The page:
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Impact of Non-technical Conferences in Female Engineering Students’ Self-esteem and Engineering Self-efficacy

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2018 ASEE Annual Conference & Exposition


Salt Lake City, Utah

Publication Date

June 23, 2018

Start Date

June 23, 2018

End Date

July 27, 2018

Conference Session

Women in Engineering Division Technical Session 2

Tagged Division

Women in Engineering

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Paper Authors


Suzanne Zurn-Birkhimer Purdue University, West Lafayette (College of Engineering)

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Dr. Suzanne Zurn-Birkhimer is Associate Director of the Women in Engineering Program and Associate Professor (by courtesy) in the Department of Earth, Atmospheric, and Planetary Sciences at Purdue University. Dr. Zurn-Birkhimer conducts research and leads retention activities including administration of the undergraduate and graduate mentoring programs and the teaching of the Women in Engineering seminar courses. For the past decade, Dr. Zurn-Birkhimer’s research has focused on broadening participation of women and underrepresented group in STEM fields. Recently, she has been investigating the intersection of education and career path with cultural identity and is developing strategies to inform programming and policies that facilitate recruitment and retention of underrepresented populations in academia. In 2012 Dr. Zurn-Birkhimer was presented with an Outstanding Alumni Award from the Department of Earth, Atmospheric, and Planetary Sciences at Purdue University. She also serves on their Alumni Advisory Board. Dr. Zurn-Birkhimer earned her B.S. in Mathematics from the University of Minnesota, and an M.S. and Ph.D. in Atmospheric Science from Purdue University.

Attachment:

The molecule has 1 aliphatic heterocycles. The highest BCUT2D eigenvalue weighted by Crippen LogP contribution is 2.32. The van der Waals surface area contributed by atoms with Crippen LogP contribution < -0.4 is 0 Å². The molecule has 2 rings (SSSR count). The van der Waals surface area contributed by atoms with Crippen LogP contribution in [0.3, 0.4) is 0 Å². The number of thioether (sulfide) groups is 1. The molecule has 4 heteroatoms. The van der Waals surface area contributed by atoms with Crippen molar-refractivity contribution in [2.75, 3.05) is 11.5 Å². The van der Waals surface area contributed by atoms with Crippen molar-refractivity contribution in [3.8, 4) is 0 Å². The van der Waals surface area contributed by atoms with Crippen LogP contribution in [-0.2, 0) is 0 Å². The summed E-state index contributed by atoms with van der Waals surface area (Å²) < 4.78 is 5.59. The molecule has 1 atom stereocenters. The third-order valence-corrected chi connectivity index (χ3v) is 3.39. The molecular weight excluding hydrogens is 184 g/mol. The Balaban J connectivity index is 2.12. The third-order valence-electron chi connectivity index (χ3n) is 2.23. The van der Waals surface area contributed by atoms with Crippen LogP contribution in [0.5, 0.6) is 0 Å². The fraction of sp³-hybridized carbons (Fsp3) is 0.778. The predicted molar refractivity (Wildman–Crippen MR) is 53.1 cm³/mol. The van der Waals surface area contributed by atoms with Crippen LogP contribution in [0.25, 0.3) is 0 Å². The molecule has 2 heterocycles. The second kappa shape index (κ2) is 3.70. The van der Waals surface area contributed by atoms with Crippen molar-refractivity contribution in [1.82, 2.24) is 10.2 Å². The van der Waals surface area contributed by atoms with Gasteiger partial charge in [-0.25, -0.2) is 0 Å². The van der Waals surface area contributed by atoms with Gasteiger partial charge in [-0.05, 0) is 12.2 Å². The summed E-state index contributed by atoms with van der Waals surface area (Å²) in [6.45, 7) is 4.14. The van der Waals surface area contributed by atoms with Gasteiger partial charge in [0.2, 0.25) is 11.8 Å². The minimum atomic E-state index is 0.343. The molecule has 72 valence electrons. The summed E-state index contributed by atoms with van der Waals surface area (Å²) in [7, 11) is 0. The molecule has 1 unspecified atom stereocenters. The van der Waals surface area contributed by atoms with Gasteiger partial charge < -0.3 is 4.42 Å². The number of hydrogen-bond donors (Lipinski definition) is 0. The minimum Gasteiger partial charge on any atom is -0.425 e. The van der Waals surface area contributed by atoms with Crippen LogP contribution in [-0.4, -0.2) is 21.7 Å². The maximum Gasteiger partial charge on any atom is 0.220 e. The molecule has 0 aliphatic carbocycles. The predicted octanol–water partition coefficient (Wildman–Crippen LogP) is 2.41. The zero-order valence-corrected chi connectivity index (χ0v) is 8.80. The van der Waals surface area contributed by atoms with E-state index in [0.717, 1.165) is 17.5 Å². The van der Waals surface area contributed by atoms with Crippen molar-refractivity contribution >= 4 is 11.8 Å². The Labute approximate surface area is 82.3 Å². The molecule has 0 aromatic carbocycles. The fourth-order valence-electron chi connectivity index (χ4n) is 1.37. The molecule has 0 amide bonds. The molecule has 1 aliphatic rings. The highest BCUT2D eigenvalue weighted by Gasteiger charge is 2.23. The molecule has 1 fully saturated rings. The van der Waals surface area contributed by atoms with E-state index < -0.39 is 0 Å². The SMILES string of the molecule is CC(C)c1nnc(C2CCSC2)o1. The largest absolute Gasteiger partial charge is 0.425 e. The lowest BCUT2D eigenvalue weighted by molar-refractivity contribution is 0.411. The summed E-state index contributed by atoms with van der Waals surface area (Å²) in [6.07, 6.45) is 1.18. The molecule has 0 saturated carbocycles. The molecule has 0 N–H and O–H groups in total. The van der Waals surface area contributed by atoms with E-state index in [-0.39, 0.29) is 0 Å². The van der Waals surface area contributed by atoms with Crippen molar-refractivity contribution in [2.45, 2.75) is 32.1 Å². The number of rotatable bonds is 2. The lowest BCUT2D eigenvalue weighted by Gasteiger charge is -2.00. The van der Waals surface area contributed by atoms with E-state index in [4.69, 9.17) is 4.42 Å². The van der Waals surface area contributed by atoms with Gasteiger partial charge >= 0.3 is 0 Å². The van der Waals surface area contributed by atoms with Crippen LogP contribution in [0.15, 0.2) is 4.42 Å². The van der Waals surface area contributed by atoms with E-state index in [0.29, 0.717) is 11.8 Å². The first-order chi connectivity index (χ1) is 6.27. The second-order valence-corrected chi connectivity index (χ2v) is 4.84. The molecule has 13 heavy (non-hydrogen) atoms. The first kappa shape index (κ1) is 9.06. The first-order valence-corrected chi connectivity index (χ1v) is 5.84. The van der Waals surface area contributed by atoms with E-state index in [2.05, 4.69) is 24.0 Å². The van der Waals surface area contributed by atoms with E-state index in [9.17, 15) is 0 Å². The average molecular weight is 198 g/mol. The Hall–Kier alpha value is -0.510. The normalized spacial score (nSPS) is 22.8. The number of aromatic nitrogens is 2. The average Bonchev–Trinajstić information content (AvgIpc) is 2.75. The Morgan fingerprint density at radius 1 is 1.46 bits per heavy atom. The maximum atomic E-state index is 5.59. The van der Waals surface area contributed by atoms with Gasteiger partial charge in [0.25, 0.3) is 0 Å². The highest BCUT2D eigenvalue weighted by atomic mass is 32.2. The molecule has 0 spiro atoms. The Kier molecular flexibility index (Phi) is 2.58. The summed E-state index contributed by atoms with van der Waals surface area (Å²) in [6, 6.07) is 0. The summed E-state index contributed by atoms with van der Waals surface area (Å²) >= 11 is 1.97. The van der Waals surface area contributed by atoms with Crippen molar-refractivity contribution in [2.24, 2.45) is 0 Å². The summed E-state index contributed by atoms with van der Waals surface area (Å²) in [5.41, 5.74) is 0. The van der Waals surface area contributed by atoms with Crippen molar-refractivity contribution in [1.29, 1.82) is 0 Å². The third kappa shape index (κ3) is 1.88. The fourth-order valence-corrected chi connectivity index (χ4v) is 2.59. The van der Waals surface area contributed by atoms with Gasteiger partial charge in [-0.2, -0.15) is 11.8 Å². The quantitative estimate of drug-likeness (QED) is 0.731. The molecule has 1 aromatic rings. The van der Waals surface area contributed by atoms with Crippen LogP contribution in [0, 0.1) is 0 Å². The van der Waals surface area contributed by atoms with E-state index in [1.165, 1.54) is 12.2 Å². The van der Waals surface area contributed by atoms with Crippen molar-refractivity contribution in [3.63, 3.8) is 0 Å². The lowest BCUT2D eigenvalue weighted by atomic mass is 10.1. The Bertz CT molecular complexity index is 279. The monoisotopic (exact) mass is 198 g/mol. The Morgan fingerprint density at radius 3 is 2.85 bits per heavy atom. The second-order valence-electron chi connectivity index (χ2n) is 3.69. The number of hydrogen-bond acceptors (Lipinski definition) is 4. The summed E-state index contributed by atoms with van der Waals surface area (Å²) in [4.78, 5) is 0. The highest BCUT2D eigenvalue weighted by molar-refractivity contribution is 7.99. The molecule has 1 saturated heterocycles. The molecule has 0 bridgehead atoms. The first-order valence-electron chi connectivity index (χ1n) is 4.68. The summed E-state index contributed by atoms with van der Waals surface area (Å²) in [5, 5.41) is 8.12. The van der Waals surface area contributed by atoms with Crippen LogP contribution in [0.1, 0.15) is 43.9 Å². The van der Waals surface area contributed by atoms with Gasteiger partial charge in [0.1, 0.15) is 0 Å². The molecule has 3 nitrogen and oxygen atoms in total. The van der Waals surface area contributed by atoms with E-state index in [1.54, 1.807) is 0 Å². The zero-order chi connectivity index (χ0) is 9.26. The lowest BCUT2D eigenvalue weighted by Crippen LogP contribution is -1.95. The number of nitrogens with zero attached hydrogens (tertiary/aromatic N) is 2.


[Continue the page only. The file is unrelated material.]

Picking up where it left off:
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Mayari I. Serrano Purdue Polytechnic Institute Orcid 16x16

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MAYARI SERRANO is currently a graduate research assistant in the College of Engineering at Purdue University. She earned her B.S. degree in Biotechnology Engineering from the Army Polytechnic School, Quito, Ecuador. She completed her M.S. in Computer and Information Technology at Purdue University. Mayari is currently a PhD student at Purdue University and is working in for the Women in Engineering Program. Her interests include foster STEM enthusiasm, and technology innovation.

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Rachel Ann Baker

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It has been long noted that there exists a gender imbalance across science, technology, engineering, and mathematics (STEM) fields in higher education. Engineering in particular saw only 20.9% of its bachelor degrees awarded to women in 2016 which is a slight 2.8% increase from 2007. This disparity creates a gender imbalance in the academic environment that persists into the work place.

There are several factors that may contribute to the gender disparity in STEM, such as, but not restricted to, gender-stereotyping, lack of female role models, girls' image of engineering, self-efficacy, and self-esteem. In this paper, we address two of these factors: self-esteem, one’s overall subjective emotional evaluation of their worth, and self-efficacy, a confidence in one’s own ability to achieve intended results.

This study used the State Self-Esteem Scale to examine two self-esteem factors, academic performance and social confidence, and the Engineering Self-Efficacy Test to examine the facets of general engineering skills and experimental skills. The study collected data from 38 female engineering students, of all academic levels, before and after attending non-technical conferences.

Graduate and undergraduate students are rarely encouraged to attend non-technical conferences. However, these conferences present a non-threating environment in which students can meet female role models, develop leadership skills, and network. Results show a positive impact in the participant’s self-esteem and self-efficacy after attending a non-technical conference.

Zurn-Birkhimer, S., & Serrano, M. I., & Baker, R. A. (2018, June), Impact of Non-technical Conferences in Female Engineering Students’ Self-esteem and Engineering Self-efficacy Paper presented at 2018 ASEE Annual Conference & Exposition , Salt Lake City, Utah. 10.18260/1-2--30603

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